However, we recognize many of you in the Stevens Pass community have these products, which is why we are providing you the same amount, just in the form of a spend credit at Stevens Pass for next season.
Why not provide refunds? Our passes are non-refundable because they are so highly discounted and most offer access to dozens of resorts all season long. We never know what terrain or conditions look like ahead of the season at any resort – which is why we provide such a great deal if you buy in advance. That said, this season was unique at Stevens Pass – which is why we are providing these offers.
How do I redeem these offers? More details will be communicated in the coming weeks – before our passes for next season go back on sale in March.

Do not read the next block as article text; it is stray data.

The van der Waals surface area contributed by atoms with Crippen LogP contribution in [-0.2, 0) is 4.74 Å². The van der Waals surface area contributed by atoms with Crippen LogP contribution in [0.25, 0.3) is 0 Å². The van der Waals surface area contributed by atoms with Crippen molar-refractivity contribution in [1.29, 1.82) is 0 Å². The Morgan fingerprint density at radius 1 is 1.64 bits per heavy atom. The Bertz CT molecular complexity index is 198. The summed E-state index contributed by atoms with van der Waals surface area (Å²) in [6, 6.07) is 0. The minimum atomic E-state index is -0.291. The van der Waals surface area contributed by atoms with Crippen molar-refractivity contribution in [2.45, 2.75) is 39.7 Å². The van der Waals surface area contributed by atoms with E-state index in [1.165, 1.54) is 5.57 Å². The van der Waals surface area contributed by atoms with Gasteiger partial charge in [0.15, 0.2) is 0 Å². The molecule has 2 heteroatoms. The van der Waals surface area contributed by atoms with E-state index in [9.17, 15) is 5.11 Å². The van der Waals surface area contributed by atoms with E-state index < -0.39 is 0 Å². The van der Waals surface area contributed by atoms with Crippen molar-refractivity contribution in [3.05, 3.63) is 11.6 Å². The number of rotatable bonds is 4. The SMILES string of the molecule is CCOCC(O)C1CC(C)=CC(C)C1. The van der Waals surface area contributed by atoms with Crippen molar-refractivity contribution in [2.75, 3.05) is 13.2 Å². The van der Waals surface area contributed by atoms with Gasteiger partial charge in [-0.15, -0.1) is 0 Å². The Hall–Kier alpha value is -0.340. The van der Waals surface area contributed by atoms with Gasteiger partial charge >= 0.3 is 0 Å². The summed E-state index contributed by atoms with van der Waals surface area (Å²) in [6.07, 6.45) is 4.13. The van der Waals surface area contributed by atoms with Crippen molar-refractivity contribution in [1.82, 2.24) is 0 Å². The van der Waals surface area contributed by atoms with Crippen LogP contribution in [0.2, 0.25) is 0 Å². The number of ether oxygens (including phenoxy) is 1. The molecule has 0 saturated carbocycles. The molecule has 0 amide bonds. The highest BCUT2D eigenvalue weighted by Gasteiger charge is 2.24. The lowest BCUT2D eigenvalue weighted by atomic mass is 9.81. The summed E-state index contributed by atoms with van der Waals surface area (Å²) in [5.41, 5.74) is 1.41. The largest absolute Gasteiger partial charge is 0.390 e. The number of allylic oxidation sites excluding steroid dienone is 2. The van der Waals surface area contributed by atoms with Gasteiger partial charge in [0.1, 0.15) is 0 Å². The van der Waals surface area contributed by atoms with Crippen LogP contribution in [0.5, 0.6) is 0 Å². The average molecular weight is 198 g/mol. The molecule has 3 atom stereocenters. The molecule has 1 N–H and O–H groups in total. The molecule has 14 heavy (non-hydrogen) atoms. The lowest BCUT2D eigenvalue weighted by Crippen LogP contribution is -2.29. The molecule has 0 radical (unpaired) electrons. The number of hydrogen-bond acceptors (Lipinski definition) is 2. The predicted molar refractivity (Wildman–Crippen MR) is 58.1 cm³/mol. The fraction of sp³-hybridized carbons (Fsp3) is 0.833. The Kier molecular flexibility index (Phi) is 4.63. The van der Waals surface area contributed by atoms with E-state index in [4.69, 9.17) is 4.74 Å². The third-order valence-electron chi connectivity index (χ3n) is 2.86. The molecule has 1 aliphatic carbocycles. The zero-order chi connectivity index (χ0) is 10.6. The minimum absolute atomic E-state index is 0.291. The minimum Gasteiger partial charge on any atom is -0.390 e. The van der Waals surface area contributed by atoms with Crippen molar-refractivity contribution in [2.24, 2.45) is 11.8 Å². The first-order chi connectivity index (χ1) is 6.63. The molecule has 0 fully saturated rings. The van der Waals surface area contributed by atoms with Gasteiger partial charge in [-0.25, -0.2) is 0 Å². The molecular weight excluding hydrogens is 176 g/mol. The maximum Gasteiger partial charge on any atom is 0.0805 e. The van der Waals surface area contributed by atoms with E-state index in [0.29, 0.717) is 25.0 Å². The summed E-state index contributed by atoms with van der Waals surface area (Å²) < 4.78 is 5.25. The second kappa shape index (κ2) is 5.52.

I remain incredibly grateful to this special community – while I know this doesn’t solve everything, it is an important step in recognizing your loyalty. I’m excited for what’s to come – including opening the backside this weekend and continuing to add to our midweek and night operations – and I hope you continue to support us as we make significant strides forward at Stevens Pass.
Looking forward to share more tomorrow on the latest up here on the mountain.
A Stevens Pass, WA, skier started a petition last month against Vail Resorts for what he calls ‘mismanagement of the ski area’. The petition has so far garnered 2almost 44,000 signatures.
Jeremy Rubingh specifically cites lift lines, parking, the treatment of employees, and lack of investment as disgusting.
Lift lines are out of control to the point where the majority of a day of “skiing” is spent standing in line at one of the few lifts open.
The full complaint below: